I was on time and my appointment consisted of a handshake and then the morning meeting started. No one asked me to leave so I sat still and listened to the briefing by the intelligence officer. I was amazed at the confidential information I was hearing. No one had taken my fingerprints, no one had asked me who I worked for or what I had written. They believed that I was what I claimed to be. After the meeting I spent the day riding with the intelligence officer, a plainclothes Border Patrol agent. We drove to isolated ranches and I listened while he talked to cowboys, sheepherders and landowners, in Spanish and English. We had coffee with a gentleman in Langtry who is a descendant of Judge Roy Bean. I heard a lot of great stories, only a few of which made it into Borderline Case. The rest will have to wait for the sequel.
After dinner I worked the night shift with another agent and was present at the arrest of eight people. On the radio we heard that there was a hit on an underground seismic sensor located at an intersection of two fences about 15 miles from the river. One truck with two agents went to the sensor, found footprints and started following the trail in the dark using night vision goggles. The agent I was with assumed that the illegals would follow one of the fences northeast to a large gulley and he decided to intercept them before they got that far. We drove cross country without headlights, bumping through the cactus, trying to avoid the larger mesquite trees. Just as we got to our intercept point we received word on the radio that the agents on foot had discovered a party of eight people in the process of bedding down for the night. In five minutes we joined the party.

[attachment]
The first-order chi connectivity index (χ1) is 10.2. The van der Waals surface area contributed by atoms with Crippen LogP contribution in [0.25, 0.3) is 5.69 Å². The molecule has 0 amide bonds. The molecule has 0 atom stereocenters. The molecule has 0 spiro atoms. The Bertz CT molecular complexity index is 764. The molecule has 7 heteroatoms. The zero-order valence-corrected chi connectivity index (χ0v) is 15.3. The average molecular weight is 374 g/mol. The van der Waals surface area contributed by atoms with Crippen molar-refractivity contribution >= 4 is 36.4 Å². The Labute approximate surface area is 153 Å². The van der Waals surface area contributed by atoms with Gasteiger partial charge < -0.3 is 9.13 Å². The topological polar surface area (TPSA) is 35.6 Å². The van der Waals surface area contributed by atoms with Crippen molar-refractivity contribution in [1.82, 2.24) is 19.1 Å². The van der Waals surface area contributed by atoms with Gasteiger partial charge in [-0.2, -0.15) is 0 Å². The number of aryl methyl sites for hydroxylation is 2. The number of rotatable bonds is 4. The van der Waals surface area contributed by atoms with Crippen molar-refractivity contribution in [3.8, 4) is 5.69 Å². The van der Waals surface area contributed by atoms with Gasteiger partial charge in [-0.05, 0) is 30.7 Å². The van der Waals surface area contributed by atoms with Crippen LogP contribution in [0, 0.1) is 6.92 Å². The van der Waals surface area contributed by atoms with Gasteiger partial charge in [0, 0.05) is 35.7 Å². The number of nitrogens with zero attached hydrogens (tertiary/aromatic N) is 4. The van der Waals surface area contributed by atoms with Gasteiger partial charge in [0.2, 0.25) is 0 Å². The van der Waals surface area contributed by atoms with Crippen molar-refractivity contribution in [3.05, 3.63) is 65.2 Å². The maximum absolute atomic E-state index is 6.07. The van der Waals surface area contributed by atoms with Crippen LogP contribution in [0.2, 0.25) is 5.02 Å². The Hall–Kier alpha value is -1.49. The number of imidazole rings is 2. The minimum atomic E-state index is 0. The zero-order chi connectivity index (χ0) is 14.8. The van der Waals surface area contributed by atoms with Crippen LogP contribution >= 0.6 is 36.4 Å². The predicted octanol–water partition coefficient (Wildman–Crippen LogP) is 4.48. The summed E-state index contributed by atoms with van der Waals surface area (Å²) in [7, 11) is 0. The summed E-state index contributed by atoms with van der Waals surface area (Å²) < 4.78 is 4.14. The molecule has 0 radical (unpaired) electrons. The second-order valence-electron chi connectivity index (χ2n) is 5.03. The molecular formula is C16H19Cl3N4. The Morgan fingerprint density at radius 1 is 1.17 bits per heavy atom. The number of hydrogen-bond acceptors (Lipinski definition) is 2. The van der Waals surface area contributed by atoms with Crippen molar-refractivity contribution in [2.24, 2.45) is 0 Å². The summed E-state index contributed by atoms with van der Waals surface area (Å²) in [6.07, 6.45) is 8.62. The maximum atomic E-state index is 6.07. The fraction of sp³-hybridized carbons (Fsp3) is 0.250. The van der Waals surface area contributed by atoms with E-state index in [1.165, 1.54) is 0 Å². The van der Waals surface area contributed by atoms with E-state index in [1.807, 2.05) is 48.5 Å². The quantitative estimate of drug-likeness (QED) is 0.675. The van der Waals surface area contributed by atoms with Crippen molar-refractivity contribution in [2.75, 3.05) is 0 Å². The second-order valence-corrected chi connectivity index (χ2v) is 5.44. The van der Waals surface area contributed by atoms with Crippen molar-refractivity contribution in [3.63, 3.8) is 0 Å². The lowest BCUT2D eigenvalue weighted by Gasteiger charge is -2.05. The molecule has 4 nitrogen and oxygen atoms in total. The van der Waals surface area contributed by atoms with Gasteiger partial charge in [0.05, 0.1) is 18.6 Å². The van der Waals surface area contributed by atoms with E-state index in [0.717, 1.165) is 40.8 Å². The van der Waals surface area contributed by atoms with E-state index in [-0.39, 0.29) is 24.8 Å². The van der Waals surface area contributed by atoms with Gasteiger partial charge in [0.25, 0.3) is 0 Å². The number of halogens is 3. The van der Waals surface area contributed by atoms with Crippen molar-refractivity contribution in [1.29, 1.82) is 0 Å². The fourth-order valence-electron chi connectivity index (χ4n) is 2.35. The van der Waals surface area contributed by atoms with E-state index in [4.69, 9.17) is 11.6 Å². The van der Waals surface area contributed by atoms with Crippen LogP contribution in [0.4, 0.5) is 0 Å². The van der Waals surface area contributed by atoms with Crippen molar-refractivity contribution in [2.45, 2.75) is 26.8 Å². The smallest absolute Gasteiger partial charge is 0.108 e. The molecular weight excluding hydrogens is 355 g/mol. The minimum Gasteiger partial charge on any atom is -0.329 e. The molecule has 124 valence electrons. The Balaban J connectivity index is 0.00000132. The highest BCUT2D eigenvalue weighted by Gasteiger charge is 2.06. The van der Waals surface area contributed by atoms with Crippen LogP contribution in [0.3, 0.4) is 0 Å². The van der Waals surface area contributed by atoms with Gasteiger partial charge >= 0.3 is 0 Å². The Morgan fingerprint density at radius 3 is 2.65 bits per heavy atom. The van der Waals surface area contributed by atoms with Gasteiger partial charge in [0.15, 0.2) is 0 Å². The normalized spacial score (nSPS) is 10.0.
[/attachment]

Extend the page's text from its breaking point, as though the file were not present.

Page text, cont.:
When we got back to the Comstock Station the indocumentados, or paperless ones, were put in separate holding cells for men and women. The station supervisor was waiting for us, even though it was 2 a.m. The first thing he did was open a very large refrigerator in his office and pull out a large dinner size burrito for each prisoner. They were very grateful for that and the bottles of water. One woman was sick and the supervisor talked to her for a long time, offering to take her to a hospital. The nearest one is seventy miles away but he didn’t want any health emergencies in his station. She refused, saying she was only carsick from riding in back of the pickup. After awhile she was feeling better and the agents began processing them. Their fingerprints were taken electronically and they were told their rights under the law.
There are an incredible number of great stories in that part of the country and I plan to use them in the sequel to Borderline Case. The new book will also have scenes in the region where Argentina, Uruguay and Brazil meet, known as the Triple Frontera, or three-way border, one of the most lawless places in South America. I think I’m going to call it Borderline Times Three.
I suppose this goes without saying, but I’m going to say it anyway. What I did, crossing the border alone at night was stupid and dangerous and this was a couple of years ago. That area has gotten a lot more violent since then and I would not think of doing such a thing now. Don’t try it.